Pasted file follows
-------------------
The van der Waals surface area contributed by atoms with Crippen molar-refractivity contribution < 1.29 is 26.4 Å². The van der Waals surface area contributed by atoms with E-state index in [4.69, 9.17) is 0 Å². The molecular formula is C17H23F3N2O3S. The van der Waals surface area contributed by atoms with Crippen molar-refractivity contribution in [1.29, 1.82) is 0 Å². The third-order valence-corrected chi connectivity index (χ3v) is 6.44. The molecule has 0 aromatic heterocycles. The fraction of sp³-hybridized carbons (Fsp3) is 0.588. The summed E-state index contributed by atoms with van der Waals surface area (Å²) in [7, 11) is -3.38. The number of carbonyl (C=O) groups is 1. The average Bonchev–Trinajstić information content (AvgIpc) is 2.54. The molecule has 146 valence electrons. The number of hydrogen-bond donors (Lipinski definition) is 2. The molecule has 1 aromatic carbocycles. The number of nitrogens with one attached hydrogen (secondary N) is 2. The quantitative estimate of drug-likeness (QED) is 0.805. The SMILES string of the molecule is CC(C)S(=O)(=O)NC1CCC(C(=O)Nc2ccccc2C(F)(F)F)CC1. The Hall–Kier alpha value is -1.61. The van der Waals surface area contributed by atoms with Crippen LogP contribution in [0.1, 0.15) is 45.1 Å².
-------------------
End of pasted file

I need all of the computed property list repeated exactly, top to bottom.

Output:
The van der Waals surface area contributed by atoms with Crippen molar-refractivity contribution < 1.29 is 26.4 Å². The van der Waals surface area contributed by atoms with E-state index in [4.69, 9.17) is 0 Å². The molecular formula is C17H23F3N2O3S. The van der Waals surface area contributed by atoms with Crippen molar-refractivity contribution in [1.29, 1.82) is 0 Å². The third-order valence-corrected chi connectivity index (χ3v) is 6.44. The molecule has 0 aromatic heterocycles. The fraction of sp³-hybridized carbons (Fsp3) is 0.588. The summed E-state index contributed by atoms with van der Waals surface area (Å²) in [7, 11) is -3.38. The number of carbonyl (C=O) groups is 1. The average Bonchev–Trinajstić information content (AvgIpc) is 2.54. The molecule has 146 valence electrons. The number of hydrogen-bond donors (Lipinski definition) is 2. The molecule has 1 aromatic carbocycles. The number of nitrogens with one attached hydrogen (secondary N) is 2. The quantitative estimate of drug-likeness (QED) is 0.805. The SMILES string of the molecule is CC(C)S(=O)(=O)NC1CCC(C(=O)Nc2ccccc2C(F)(F)F)CC1. The Hall–Kier alpha value is -1.61. The van der Waals surface area contributed by atoms with Crippen LogP contribution in [0.1, 0.15) is 45.1 Å².